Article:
The Mabinogion trans. Sioned Davies

I didn’t do my normal thing of looking for appropriate reading materials before going on holiday — I mean, I’d already read How Green Was My Valley and Under Milk Wood, so there didn’t seem to be much point in looking for anything else.*

But when I was running out of reading matter and went to the bookshop in St David’s, I was half-looking for something Welsh and settled on the Mabinogion. I knew the name but nothing else about it; as it turns out, it’s not one work at all; it’s a selection of medieval Welsh stories from several manuscripts. Some of them form connected groups, but it was the C19th translator Lady Charlotte Guest who put this selection of stories together and gave them their usual title.

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Many of them are set in the court of King Arthur, and the most conventional seemed just like the equivalent English stories. I’m open to persuasion that, as the translator’s introduction claims, there is some kind of distinctive Welsh character to them; but I can’t bring myself to care very deeply. I tend to find all those medieval romances kind of boring.

Some of the stories are more distinctive, though, and more interesting: most notably the ‘four branches of the Mabinogi’ from which the collection takes its title. I think with most Arthurian stories, even though they feature magic and strange creatures, they operate according to a narrative logic that seems familiar to us, whether because it was in some way the ancestor of the modern novel, or because of the regular bursts of of medieval revivalism that have revisited the material. With the ‘four branches’ that doesn’t seem true: they are odder and untidier. It’s hard to explain; you might have to read them if you’re curious.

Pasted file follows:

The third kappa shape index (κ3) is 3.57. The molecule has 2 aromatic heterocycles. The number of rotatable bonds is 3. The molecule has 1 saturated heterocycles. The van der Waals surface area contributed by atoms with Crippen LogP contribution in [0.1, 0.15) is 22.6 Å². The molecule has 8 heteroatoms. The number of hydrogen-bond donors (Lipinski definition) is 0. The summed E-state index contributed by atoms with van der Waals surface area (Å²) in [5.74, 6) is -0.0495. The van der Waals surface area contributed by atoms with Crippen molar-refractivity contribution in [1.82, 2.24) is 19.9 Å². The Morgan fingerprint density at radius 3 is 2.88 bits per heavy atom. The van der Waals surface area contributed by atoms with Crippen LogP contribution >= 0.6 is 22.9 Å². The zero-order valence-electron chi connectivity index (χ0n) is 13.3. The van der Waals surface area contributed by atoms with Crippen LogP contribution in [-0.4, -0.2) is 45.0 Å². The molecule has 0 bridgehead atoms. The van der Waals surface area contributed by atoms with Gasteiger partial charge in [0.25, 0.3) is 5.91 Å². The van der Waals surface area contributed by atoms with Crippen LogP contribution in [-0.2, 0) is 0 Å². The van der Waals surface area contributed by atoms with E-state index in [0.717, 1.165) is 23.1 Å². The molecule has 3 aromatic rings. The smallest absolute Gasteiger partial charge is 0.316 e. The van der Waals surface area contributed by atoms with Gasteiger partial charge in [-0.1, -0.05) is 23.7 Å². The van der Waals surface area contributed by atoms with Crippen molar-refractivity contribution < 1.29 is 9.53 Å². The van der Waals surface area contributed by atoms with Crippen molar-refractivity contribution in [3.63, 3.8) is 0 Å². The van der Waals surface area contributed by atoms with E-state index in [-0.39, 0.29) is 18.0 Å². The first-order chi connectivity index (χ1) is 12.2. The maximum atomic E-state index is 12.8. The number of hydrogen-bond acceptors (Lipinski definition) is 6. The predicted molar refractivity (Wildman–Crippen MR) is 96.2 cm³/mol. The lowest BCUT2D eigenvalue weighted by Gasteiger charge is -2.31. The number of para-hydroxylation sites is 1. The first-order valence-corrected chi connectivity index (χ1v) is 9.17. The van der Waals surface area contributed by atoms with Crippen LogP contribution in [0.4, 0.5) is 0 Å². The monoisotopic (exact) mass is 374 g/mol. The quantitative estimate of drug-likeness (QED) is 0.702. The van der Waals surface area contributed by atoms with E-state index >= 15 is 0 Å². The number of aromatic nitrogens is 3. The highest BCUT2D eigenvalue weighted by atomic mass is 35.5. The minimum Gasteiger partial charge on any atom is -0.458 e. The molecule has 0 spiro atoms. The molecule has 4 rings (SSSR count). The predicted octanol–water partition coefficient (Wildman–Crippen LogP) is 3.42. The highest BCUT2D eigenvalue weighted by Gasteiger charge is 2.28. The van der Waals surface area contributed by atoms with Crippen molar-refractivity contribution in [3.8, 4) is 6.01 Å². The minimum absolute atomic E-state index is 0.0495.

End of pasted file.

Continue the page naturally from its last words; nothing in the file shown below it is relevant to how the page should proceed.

They reminded me slightly of the Haida stories translated by Robert Bringhurst, so I wonder if it’s a property of oral storytelling that we just get glimpses of in the remnants of oral culture that survive here and there in manuscript form. Partially perhaps it’s an episodic form: the story teller pulls together various episodes and mini-stories, and the emphasis is different every time, without perhaps the need to tidy it into a neat overall narrative. Or maybe there’s a kind of dynamic that’s created when you’re telling stories to people who already know them. 

This is apparently a very new translation, only in the shops a week or two before I bought it. I can’t possibly assess it as a translation, since I don’t know any Welsh and haven’t read any other editions, but I found it readable and the introduction and notes were helpful, so I give it a thumbs up.

*No, not really. It just didn’t occur to me to think about it until too late, for some reason. Incidentally, How Green Was My Valley was, in a slightly cheesy way, a much better book than I was expecting. I think I ended up leaving my copy in Tokyo, though.

The picture, incidentally, is a bit of cosplay from a fan of the Korean MMORPG called Mabinogi.

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